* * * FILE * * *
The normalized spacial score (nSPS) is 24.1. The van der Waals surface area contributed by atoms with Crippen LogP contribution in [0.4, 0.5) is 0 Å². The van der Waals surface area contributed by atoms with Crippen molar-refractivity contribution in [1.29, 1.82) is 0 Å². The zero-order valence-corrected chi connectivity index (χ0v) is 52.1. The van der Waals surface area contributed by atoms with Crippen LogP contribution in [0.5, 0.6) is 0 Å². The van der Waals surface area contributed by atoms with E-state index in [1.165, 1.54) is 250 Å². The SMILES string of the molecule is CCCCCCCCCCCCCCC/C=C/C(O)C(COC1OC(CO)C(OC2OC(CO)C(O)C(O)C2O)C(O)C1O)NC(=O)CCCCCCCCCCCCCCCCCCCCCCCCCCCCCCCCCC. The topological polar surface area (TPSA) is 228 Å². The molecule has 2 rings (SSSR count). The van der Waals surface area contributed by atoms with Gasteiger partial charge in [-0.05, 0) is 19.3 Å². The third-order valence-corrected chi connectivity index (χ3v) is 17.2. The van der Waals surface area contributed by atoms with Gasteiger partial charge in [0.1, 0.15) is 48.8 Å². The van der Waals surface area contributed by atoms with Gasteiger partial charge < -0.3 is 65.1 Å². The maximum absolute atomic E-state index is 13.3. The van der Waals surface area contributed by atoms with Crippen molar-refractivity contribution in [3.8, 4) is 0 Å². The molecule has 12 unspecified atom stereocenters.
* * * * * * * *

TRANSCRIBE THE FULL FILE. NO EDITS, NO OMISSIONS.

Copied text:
The normalized spacial score (nSPS) is 24.1. The van der Waals surface area contributed by atoms with Crippen LogP contribution in [0.4, 0.5) is 0 Å². The van der Waals surface area contributed by atoms with Crippen molar-refractivity contribution in [1.29, 1.82) is 0 Å². The zero-order valence-corrected chi connectivity index (χ0v) is 52.1. The van der Waals surface area contributed by atoms with Crippen LogP contribution in [0.5, 0.6) is 0 Å². The van der Waals surface area contributed by atoms with E-state index in [1.165, 1.54) is 250 Å². The SMILES string of the molecule is CCCCCCCCCCCCCCC/C=C/C(O)C(COC1OC(CO)C(OC2OC(CO)C(O)C(O)C2O)C(O)C1O)NC(=O)CCCCCCCCCCCCCCCCCCCCCCCCCCCCCCCCCC. The topological polar surface area (TPSA) is 228 Å². The molecule has 2 rings (SSSR count). The van der Waals surface area contributed by atoms with Gasteiger partial charge in [-0.05, 0) is 19.3 Å². The third-order valence-corrected chi connectivity index (χ3v) is 17.2. The van der Waals surface area contributed by atoms with Gasteiger partial charge in [0.1, 0.15) is 48.8 Å². The van der Waals surface area contributed by atoms with Gasteiger partial charge < -0.3 is 65.1 Å². The maximum absolute atomic E-state index is 13.3. The van der Waals surface area contributed by atoms with Crippen molar-refractivity contribution in [3.8, 4) is 0 Å². The molecule has 12 unspecified atom stereocenters.